Capital exodus continues
The surge of people moving from capital cities to regional centres continues.
New data from Commonwealth Bank and the Regional Australia Institute (RAI) suggests there was an 11 per cent rise in the number of people moving from capital cities to regional areas compared with the June 2020 quarter.
Areas located within a three-hour drive of the capital cities have proved to be the most popular.
Interestingly, the local government areas (LGAs) with the largest growth in metro-movers over the 12 months were the ones with the nation’s longest COVID-19 related lockdowns.
The Victorian-based areas enjoying the biggest spike in population growth included: Moorabool (68 per cent increase), Mansfield (62 per cent increase) and Corangamite (52 per cent increase).
The Murray River area, located in NSW, was next in line (48 per cent increase), followed by Alpine in Victoria (47 per cent increase).
Victoria’s Greater Geelong area – located one hour outside of Melbourne’s CBD – also saw an influx in capital city movers, with an increase of 26 per cent during the full year to June 2021.
Melbourne saw its share of net capital city outflows increase to 47 per cent, from 39 per cent a year earlier.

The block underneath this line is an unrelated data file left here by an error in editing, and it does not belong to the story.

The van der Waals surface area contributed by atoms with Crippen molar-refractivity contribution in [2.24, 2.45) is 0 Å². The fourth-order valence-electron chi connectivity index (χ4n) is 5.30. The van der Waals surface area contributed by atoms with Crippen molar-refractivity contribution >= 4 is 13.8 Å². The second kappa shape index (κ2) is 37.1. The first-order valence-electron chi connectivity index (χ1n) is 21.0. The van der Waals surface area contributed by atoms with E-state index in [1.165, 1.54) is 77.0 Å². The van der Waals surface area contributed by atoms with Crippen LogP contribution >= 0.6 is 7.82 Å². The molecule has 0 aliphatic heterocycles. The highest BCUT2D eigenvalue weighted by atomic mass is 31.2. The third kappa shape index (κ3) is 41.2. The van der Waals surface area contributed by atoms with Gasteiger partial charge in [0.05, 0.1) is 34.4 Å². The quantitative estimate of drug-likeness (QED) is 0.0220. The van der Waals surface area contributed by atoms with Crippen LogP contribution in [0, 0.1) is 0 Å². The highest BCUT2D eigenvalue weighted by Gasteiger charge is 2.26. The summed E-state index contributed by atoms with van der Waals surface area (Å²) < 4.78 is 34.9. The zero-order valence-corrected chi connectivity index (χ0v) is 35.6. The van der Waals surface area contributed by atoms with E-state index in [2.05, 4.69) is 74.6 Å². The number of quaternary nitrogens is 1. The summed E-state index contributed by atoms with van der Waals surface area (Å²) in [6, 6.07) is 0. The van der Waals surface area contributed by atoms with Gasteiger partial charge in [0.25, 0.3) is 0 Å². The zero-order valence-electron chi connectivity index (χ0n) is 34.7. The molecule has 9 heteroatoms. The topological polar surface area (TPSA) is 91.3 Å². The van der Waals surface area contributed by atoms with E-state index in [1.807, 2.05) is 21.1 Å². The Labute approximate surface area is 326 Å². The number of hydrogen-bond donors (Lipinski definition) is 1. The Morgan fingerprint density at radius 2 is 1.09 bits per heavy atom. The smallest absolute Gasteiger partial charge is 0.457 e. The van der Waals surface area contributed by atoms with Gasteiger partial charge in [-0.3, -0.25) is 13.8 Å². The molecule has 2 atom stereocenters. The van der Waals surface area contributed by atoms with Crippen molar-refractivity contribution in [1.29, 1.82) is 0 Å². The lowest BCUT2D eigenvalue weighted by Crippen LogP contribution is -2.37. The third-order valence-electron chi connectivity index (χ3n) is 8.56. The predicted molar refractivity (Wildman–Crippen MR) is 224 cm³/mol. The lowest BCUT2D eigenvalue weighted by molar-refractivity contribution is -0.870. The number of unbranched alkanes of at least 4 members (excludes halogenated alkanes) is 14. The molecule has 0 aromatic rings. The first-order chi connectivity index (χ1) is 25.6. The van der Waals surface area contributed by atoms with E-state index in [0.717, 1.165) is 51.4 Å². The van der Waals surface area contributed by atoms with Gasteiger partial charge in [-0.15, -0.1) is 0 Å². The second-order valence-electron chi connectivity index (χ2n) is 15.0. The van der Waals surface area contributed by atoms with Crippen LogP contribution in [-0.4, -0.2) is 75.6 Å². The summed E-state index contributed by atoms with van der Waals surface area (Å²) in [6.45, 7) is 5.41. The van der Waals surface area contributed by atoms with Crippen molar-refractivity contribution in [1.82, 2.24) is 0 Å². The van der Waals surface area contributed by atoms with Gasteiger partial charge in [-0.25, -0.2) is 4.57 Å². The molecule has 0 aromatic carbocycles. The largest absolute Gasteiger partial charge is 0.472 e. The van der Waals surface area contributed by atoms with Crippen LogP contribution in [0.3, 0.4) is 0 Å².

Sydney still had the highest share of net capital city outflows at 49 per cent and regional NSW picked up the largest share of net migration into regional Australia (34 per cent).
“With house prices rising across the capital cities and flexible work options now more commonplace, the decision to make a lifestyle shift and move to a regional area has become a realistic option,” says Commonwealth Bank’s Executive General Manager for Regional and Agribusiness Banking, Grant Cairns.
“The experience of lockdowns is front of mind for Victorians, so the desire to seek a tree change is rapidly growing. It is positive to see the development of infrastructure – particularly in regional areas – is growing to meet the increased demand.”
According to the Regional Movers Index, approvals for new housing in Geelong were 48 per cent higher in 2020/21 in comparison to the previous year.
This uptick in residential developments has come at the same time as a surge in the number of building projects and industrial developments currently underway, including new offices, hotels and education facilities.
RAI’s Chief Economist Dr Kim Houghton said: “The Index identifies regional areas which are emerging as desirable destinations for capital city residents, enabling local leaders and business owners to prepare for a burst of population growth. It also shows us places that are coming off the boil in the June quarter, such as Noosa (QLD) and Mildura (VIC).”
“We can also see that the number of regional residents choosing to stay put has increased, which is likely to be contributing to the housing squeeze in some areas,” Dr Houghton said.